So then average charts become more sensitive to process changes as a subgroup size increases. Well what does that really mean? Okay so let’s take a look at… this is the same data and the chart on the left shows glucose readings with a subgroup size of three and the chart on the right shows the same data with a subgroup size of nine. Now you can see at the bottom I put the range in there for the upper and lower control limits on both of those. You can see that the control limits on the subgroup three chart are narrower than the control limits on the subgroup of nine charts. So that means that there’s better discrimination on the subgroup of nine chart. You can see also there’s one out of control point on the subgroup size of three chart on the top for the X bar. I would call that an unfortunate choice of subgroup size. Then you change when you make these subgroups then the upper and lower control limits are going to be tighter than from the individual chart. So in this case this one just popped above the line.

So then interpreting the individual chart. So now we want we’re going to look at the top chart we’ve got the bottom chart in control and now we want to look at the top chart. So you want to look at it relative to the control limits and the run tests. What are run tests? The run tests are… some people call them run tests some people call them the Western Electric rules. I’ve got those on here let’s see like to bring that up. That going to drop to that if that could took a while when we rehearse this to Larry. Oh actually, okay. Ah we’re waiting for the art. Oh we were waiting for the art. Okay so I’ll just go ahead and finish this slide and then I’ll get to the run test. So what you want to do is look for out of control points and the point here is that if you’re using an x-bar r chart it cannot be compared to the requirements. So what do I mean by that?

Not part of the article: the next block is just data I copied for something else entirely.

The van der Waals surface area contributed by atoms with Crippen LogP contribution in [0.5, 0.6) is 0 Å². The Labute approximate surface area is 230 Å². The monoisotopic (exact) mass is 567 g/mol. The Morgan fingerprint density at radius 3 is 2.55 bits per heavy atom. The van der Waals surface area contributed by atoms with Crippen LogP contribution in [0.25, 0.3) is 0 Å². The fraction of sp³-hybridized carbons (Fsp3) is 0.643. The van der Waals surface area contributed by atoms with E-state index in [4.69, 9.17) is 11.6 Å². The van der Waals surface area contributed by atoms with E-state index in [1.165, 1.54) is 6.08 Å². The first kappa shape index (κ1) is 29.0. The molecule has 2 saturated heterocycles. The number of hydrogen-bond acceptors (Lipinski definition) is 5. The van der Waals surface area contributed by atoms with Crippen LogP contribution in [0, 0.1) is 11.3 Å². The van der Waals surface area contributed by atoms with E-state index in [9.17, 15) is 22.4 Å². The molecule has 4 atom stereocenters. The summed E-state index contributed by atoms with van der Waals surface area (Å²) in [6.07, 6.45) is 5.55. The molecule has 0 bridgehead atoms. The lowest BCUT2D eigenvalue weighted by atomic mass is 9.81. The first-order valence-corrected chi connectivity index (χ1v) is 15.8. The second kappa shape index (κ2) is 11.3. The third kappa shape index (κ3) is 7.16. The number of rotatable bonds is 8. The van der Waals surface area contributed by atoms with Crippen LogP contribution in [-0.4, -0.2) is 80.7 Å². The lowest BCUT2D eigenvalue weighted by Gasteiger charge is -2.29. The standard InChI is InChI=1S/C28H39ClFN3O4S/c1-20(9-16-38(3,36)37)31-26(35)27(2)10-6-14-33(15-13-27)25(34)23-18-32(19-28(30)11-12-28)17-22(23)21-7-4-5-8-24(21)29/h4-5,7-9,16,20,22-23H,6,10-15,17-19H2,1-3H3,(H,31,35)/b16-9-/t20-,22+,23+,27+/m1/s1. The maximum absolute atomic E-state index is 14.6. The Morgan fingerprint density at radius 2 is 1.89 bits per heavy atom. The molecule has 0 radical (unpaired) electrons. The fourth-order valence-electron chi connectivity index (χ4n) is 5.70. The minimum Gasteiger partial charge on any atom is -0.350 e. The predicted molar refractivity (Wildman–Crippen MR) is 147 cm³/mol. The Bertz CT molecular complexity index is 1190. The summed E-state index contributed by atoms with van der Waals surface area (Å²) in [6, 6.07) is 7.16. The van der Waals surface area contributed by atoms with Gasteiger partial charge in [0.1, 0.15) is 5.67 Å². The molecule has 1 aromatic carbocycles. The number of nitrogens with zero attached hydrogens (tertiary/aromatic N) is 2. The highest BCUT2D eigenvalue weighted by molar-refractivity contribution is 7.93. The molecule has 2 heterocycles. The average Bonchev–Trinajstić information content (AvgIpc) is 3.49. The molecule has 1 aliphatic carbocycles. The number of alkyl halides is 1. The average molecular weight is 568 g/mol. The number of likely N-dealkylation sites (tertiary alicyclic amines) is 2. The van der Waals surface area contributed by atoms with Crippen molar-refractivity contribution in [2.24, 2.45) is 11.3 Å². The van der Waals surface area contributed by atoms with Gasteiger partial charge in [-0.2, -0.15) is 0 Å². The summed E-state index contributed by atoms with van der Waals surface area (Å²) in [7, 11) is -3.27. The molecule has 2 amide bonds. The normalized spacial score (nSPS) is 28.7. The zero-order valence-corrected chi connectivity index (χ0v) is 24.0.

We’ll go to the next slide. Come on, next slide. It seems to be getting slow over time. Yeah. Okay there we are.

All right so the this is once again the same data. This is glucose readings. You can see on the individual chart on the left and the subgroup size of nine on the right. Once again we want to look at the control limits but now we’re looking at the top chart control limits. You can see that the control limits for the IMR chart are much wider than the control limits for the x-bar chart. So if I’ve got individual readings up near the control limit on the IMR chart of 131 and I set my requirements at 109, which is what the x-bar r chart says, then I’m going to have things that are out of control show up and my customer is not going to be satisfied. So that’s the whole point of you can’t use the x-bar r chart when you build your requirements or when you set your customer specification.

Comment. Another thing is that the customer feels the individual experience they don’t really feel the average. So yep. You know the average is something that we can use for process control and to detect changes and special costs in the process, but from the customers point of view there are individual experiences what counts and that’s what shows up on the I chart.

Good so it’s really easy to construct the IMR chart I mean you just have to figure out what am I going to collect data about. Then the purpose of the chart that you set up your data collection points and like I said we have rarely do we have opportunities where we have an update aware we could even use the X bar R. Determine if you need any special measurement method or criteria and then drop it into Minitab or some other charting tool, it’s pretty simple.

Then this chart, this was the run test and these are the special conditions that have been identified over the years as being something that is other than random. So I just included these because these a lot of people don’t know what all of these are.